Israeli hysteria magnifies Hamas rocket threat


Hamas Political Bureau Chairman Musa Abu Marzuk led an SOS delegation to Tehran last month in a desperate effort to persuade Iran to end its boycott and renew the flow of funds and weapons to the Gaza Strip. But on April 4, the delegation returned home empty-handed.
This was a last-ditch effort since the Palestinian fundamentalist Hamas which rules the Gaza Strip is flat broke.
Since March 1, it has been forced to slash by two-thirds the wages paid to members of its military wing, the Ezz-a-din Qassem Brigades: each fighter now takes home $200 instead of $600 per month, and officers used to earning $1,000 must be satisfied with $350.
DEBKA’s military and intelligence sources add: The terrorist group has moreover halted recruitment for lack of funds to pay, accommodate or train new fighters.
The cash crunch has also hit the Hamas government. Most of Gaza’s municipal services are suspended because city officials have not been paid.
Iran’s boycott on military and financial assistance to the Gaza Strip was clamped down in mid-2015 over Hamas’ refusal to line up behind Iran’s unqualified endorsement of its allies, Syrian President Bashar Assad and Yemen’s Houthi rebels.
Since then, Hamas has spared no effort to end the shutdown. Its leaders even tried asking their friend and ally, Hizballah’s Hassan Nasrallah, to intercede on their behalf with his masters in Tehran. Nasrallah pulled some strings, suggesting that his group would be allowed to renew military and intelligence operations in Gaza to make it worthwhile for Iran to restore its support.
But that proposition like all previous applications was thrown out.  
This time, the Hamas visitors were initially received by high Iranian officials, including Ali Shamkhani, secretary of the Iranian Supreme National Security Council, and Ali Larijiani, chairman of the Shura Council. Abu Marzuk asked them to put the case for ending the boycott before Iran’s supreme leader Ayatollah Ali Khamenei.
After the Palestinian officials cooled their heels for two weeks, Gen. Qassem Soleimani, commander of the Revolutionary Guards’ Al Qods Brigades, finally gave them a hearing.
But, according to DEBKA’s Iranian sources report, he told them bluntly that no more largesse would be forthcoming from the Islamic Republic until Hamas publicly declared its support for Syrian President Assad and ordered its fighting assets in Lebanon to join Hizballah’s military campaign in support of the Syrian ruler.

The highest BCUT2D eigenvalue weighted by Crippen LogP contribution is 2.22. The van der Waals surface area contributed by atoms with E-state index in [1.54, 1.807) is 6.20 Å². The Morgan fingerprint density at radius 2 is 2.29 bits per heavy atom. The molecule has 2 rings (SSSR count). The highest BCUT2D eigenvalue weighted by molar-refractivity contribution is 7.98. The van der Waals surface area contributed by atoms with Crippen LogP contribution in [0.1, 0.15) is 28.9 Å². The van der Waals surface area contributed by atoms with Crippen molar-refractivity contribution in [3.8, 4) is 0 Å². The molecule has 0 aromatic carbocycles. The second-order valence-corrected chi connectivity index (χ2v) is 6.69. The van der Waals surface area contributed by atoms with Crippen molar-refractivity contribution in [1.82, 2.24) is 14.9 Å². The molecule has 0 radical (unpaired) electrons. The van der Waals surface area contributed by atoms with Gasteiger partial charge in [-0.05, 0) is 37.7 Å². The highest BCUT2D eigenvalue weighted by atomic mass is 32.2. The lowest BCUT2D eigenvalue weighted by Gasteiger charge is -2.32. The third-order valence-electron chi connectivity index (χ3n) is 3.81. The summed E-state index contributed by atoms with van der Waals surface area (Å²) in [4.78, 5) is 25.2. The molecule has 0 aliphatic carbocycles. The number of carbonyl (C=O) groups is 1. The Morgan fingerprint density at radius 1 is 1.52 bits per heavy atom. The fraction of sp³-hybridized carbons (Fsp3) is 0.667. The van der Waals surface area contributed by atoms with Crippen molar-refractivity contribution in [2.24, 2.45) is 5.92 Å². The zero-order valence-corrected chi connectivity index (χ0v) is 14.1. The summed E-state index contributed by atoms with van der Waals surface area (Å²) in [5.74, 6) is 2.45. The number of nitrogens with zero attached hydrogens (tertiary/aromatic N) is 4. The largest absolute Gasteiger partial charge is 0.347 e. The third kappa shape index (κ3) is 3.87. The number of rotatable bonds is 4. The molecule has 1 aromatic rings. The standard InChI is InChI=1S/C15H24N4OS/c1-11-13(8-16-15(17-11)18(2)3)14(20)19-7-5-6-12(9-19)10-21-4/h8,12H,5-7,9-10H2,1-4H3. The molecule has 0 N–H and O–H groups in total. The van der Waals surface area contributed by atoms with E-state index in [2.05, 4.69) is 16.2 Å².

This confrontation has broad ramifications over and above Iran’s relations with the Palestinian terrorists.

1. Tehran demonstrated that its support for Assad is absolute and brooks no opposition. This should dash any hopes underlying the US-Russian understanding for a political resolution of the Syrian conflict that Assad would at some point agree to hand over power to a broad coalition.

Iran is ruthless in bending all its allies and dependents into toeing its line in defense of the Syrian ruler

2. Gen. Soleimani has resurfaced after a five-month disappearance from public view. Rumors abounded that he had been seriously wounded in a Syrian battle, or else fallen into disfavor with Khamenei and cast aside. His reappearance in Tehran with the Hamas delegation means he has been reinstated to the command of Iran’s forces in Syria and the role of operations coordinator with the Russian military.

3. After Iran’s door was slammed in their faces, Hamas leaders reluctantly tried patching up their tattered ties with Egyptian President Abdel-Fatteh El-Sisi.

But a delegation to Cairo found Egyptian military and intelligence officials as tough-minded as the Iranians. Hamas terrorists were put on notice that, to mend relations, they would have to prove their good faith by cooperating with Cairo in the war against the Islamic State in Sinai. Specifically, the Palestinian terrorists must hand over to the Egyptian army all the intelligence data they had accumulated on the ISIS networks in Sinai with whom they were playing ball.
Though insolvent, Hamas decided it could not afford to comply with Egypt’s terms for assistance. As DEBKA’s sources explain, breaking up with the Islamic State affiliates in Sinai, would also snap Hamas’ last remaining conduit for the receipt of smuggled funds and weapons from Islamist sources in Libya.
Having burned their boats to Tehran and Cairo, the Palestinian terrorists have run themselves into a dead end.
Hysteria regarding the threat posed by Hamas resurfaced in Israel this week, even though the terrorist organization’s military strength is gradually disintegrating mainly amid a cash crunch that nobody in the Hamas  political or military leadership has been able to resolve.       
It all started from a briefing given by the head of the IDF Southern Command, Maj. Gen. Eyal Zamir, to military correspondents following a defensive exercise in the Gaza border area.
Afterwards, the heads of the Israeli defense establishment commented on the threat posed by Hamas using clichés that have been familiar to the Israeli public for years. Perhaps the most common one is “Hamas is not interested in an escalation now… but.” Another one is “Israel and the IDF are not interested in an escalation now…but.”
One of the heads of the Israeli local councils in the Gaza border area added that he was not surprised by recent comments by senior IDF officers on the strengthening of the Hamas. “The statements that Hamas operatives are continuing terror operations can only surprise those who are detached from reality,” he said.
Amid the terrorist organization’s weakness, Israeli hysteria is helping Hamas conceal its true situation from the Palestinian public.

 

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